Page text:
The return of the bridge and its gloomy melody leaves us in some sort of queasy status quo that’s all the more so with that second synth running the line hard right with its taunting, teasing tone. The strangeness of “strange mercy” seems to suggest that we often find ourselves led to the path of kindness not because we’re agents of altruism, but because we lack a capacity for the action we should or would prefer to take. We excuse the brutality of an abusive police officer not because we forgive the transgressions, but because we’re powerless to retaliate against police force (not to mention that we are highly unlikely to summon the will to vigilante justice). We keep our children from the shock of the adult world, not solely because we want to protect and nurture them, but because we’re unable, when confronted with their innocent minds and faces, to admit to them the fear we’re held hostage by on a daily basis. And, perhaps, when we find ourselves unable to be the people we think our family deserve, we leave them so others might do a better job, not entirely because we believe our siblings or heirs are more fortunate with what others might pass down, but because we are unable to confront sufficiently whatever keeps us from responsible, caring attachments. And this isn’t necessarily a judgment of cowardice. It’s that we’re bold and weak, graceful and clumsy. It’s that we have complicated stories. St. Vincent latches onto that here and explores it a remarkably moving way.

Blame the Soundguy: Why Do Bands Sound So Awful on TV?

Proof that there are sound checks on TV.

It’s basically been the worst year ever for live bands on TV, right? It seems like some poor band sees their career blow up in their face every week on some soundstage or another. I mean mostly the one at SNL, but the opportunity is there everywhere you look.

The issue could be any of a few things. Fledgling bands with no actual talent wilting under the pressure of national TV (the grumpy old man argument)? Bad vibes from trying to act like a live band in a TV studio? House band heckling you? Or maybe the sound mix just realllllllly sucks.

I can maybe buy the first thing about new musicians (talent-ed or -less) getting all nervy and weird knowing that you’re going to be zapped into the homes of millions of people who don’t care about you that night. Or even that you’re performing while standing a few feet from seasoned pros who are 100 times better at music than you, like the guy who replaced Kevin Eubanks. But the bigger problem might be the sound. To my very modestly trained ear, it seems the sound is . . . not great?

Check out this recent performance by Sleigh Bells on SNL, which can kind of be summed up by: “barf.”

Here’s the recorded version of the song:

Sleigh Bells – End of the Line

I know, it’s a rough band to start on. Now as far as Sleigh Bells go, few bands are as dependent on really specific recording conditions (ie. blown-out tracks across the board) for their sound as they are, and so you can imagine how they might fall on their face when those conditions are taken away. Instead of everything in the red, we have a couple of digitally fuzzed-out guitars panned hard and sounding tiny and a wimpy drum beat that might as well be coming from an old Casio sitting beside the cameraman. Then there’s Alexis Krauss’s falsetto, which makes so much sense when it’s smashed and amped up on record, here just huffing and puffing all over top of the mix.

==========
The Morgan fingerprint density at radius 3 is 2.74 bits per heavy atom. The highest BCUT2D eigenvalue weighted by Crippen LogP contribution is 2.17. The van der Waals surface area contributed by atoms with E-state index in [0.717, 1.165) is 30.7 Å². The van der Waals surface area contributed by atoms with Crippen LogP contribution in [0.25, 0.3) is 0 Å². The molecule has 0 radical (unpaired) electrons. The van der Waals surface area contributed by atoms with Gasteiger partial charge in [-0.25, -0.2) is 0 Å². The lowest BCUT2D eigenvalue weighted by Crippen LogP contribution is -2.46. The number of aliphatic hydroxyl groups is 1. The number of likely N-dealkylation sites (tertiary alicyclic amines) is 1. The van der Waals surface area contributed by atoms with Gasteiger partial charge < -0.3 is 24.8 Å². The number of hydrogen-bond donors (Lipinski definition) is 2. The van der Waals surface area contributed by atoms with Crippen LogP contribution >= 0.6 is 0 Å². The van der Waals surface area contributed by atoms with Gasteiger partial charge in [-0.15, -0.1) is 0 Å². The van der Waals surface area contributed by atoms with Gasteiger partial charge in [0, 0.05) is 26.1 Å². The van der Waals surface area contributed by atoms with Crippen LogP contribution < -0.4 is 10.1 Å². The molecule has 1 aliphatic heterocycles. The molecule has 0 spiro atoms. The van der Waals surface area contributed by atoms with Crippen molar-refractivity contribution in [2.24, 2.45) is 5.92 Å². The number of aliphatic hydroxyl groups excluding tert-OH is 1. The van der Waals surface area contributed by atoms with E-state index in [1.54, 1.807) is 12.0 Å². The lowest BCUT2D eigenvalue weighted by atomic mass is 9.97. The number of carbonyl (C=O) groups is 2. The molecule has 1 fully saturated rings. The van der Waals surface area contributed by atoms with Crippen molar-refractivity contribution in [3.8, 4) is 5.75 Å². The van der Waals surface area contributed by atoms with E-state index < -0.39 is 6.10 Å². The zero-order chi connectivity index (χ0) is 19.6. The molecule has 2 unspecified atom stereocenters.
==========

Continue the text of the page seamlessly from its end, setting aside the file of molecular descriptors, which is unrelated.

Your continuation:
But it’s not just Sleigh Bells. A lot of the major shows have been having these issues for years now, and while it’s the hyped artists like Lana del Ray and Kanye West that get slammed the hardest for it, probably because their appearances mark the first chance lots of disconnected people have to judge them, regular old rockers and dinosaurs don’t go unscathed. Sir Paul McCartney endured/survived/forced upon us an epic stinker of a night on SNL back in 2010 (whatever, it was still kind of fun), and I even found myself feeling sorry for Chickenfoot during a particularly flat, slappy, wonky, poopy-sounding performance on The Tonight Show.

So what’s the deal? We can safely presume that people are getting paid to make it not sound like this right?

It seems like the short answer is that a lot of these stages and recording systems have just been victims of cut corners. SNL, Leno, and Conan’s brief run on The Tonight Show in particular seem to have some major issues with reflective surfaces, high ceilings, poorly thought-out studio construction. Conan’s new TBS show seems to have figured things out – maybe it’s the padded cell walls they hung on the bandstand?

TMBG on Conan, January 2012

I talked to guitarist Drew O’Doherty (from all kinds of bands, though his latest album is here) about the time he was on Conan playing with Ted Leo back in the day (nine years ago, actually), and he had nothing but great things to say about the experience:

Soundcheck was pretty laborious at the old Conan show in NYC. We loaded in real early in the morning and must’ve run through “Where Have All The Rude Boys Gone?” a dozen times. Between soundcheck and the taping, we were invited in to hear the mix and give our input. When we met the engineer, she was A/B’ing her live mix with the Hearts Of Oak CD. She did a great job, using the album version as a reference for mixing. I was pretty impressed with her attention to detail.

Unfortunately, there isn’t a higher quality version of that performance available online. It may be hard to tell, but the audio mix itself was pretty spot-on. At the time, I heard from all kinds of folks how impressed they were with our mix on that show, since live rock bands so frequently sound like crap on TV. Maybe we just won the lottery with that particular engineer. I wish I knew her name so I could give her credit!